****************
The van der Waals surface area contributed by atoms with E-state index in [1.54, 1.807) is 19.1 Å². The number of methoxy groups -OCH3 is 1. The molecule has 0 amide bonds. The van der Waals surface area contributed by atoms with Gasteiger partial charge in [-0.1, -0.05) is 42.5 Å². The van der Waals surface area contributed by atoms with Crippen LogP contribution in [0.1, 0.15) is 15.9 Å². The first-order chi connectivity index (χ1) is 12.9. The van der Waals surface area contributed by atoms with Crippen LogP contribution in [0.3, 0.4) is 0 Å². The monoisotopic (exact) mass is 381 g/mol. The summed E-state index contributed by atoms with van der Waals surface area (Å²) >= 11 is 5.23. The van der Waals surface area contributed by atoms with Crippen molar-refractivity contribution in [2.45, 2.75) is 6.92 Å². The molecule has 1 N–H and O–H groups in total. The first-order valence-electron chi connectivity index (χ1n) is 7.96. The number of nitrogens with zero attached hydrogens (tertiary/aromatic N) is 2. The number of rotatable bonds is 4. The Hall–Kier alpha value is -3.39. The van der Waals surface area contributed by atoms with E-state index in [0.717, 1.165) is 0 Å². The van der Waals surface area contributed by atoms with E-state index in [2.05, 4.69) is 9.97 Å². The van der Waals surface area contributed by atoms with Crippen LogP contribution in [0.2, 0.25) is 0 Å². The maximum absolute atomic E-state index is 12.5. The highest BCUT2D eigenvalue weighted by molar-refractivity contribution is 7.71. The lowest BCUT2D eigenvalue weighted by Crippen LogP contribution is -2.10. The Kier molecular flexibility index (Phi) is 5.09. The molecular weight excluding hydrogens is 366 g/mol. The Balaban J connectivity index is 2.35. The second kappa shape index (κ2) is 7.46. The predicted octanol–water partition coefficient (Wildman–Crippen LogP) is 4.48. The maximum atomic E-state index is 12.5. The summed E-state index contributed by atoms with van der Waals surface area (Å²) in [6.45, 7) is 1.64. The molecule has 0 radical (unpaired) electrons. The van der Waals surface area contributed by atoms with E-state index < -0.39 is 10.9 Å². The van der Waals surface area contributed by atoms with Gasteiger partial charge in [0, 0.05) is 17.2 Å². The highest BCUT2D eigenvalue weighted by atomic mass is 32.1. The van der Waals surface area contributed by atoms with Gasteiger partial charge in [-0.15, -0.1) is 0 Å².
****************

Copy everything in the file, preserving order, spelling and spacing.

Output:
The van der Waals surface area contributed by atoms with E-state index in [1.54, 1.807) is 19.1 Å². The number of methoxy groups -OCH3 is 1. The molecule has 0 amide bonds. The van der Waals surface area contributed by atoms with Gasteiger partial charge in [-0.1, -0.05) is 42.5 Å². The van der Waals surface area contributed by atoms with Crippen LogP contribution in [0.1, 0.15) is 15.9 Å². The first-order chi connectivity index (χ1) is 12.9. The van der Waals surface area contributed by atoms with Crippen LogP contribution in [0.3, 0.4) is 0 Å². The monoisotopic (exact) mass is 381 g/mol. The summed E-state index contributed by atoms with van der Waals surface area (Å²) >= 11 is 5.23. The van der Waals surface area contributed by atoms with Crippen molar-refractivity contribution in [2.45, 2.75) is 6.92 Å². The molecule has 1 N–H and O–H groups in total. The first-order valence-electron chi connectivity index (χ1n) is 7.96. The number of nitrogens with zero attached hydrogens (tertiary/aromatic N) is 2. The number of rotatable bonds is 4. The Hall–Kier alpha value is -3.39. The van der Waals surface area contributed by atoms with E-state index in [0.717, 1.165) is 0 Å². The van der Waals surface area contributed by atoms with E-state index in [2.05, 4.69) is 9.97 Å². The van der Waals surface area contributed by atoms with Crippen LogP contribution in [0.2, 0.25) is 0 Å². The maximum absolute atomic E-state index is 12.5. The highest BCUT2D eigenvalue weighted by molar-refractivity contribution is 7.71. The lowest BCUT2D eigenvalue weighted by Crippen LogP contribution is -2.10. The Kier molecular flexibility index (Phi) is 5.09. The molecular weight excluding hydrogens is 366 g/mol. The Balaban J connectivity index is 2.35. The second kappa shape index (κ2) is 7.46. The predicted octanol–water partition coefficient (Wildman–Crippen LogP) is 4.48. The maximum atomic E-state index is 12.5. The summed E-state index contributed by atoms with van der Waals surface area (Å²) in [6.45, 7) is 1.64. The molecule has 0 radical (unpaired) electrons. The van der Waals surface area contributed by atoms with E-state index < -0.39 is 10.9 Å². The van der Waals surface area contributed by atoms with Gasteiger partial charge in [0, 0.05) is 17.2 Å². The highest BCUT2D eigenvalue weighted by atomic mass is 32.1. The van der Waals surface area contributed by atoms with Gasteiger partial charge in [-0.15, -0.1) is 0 Å².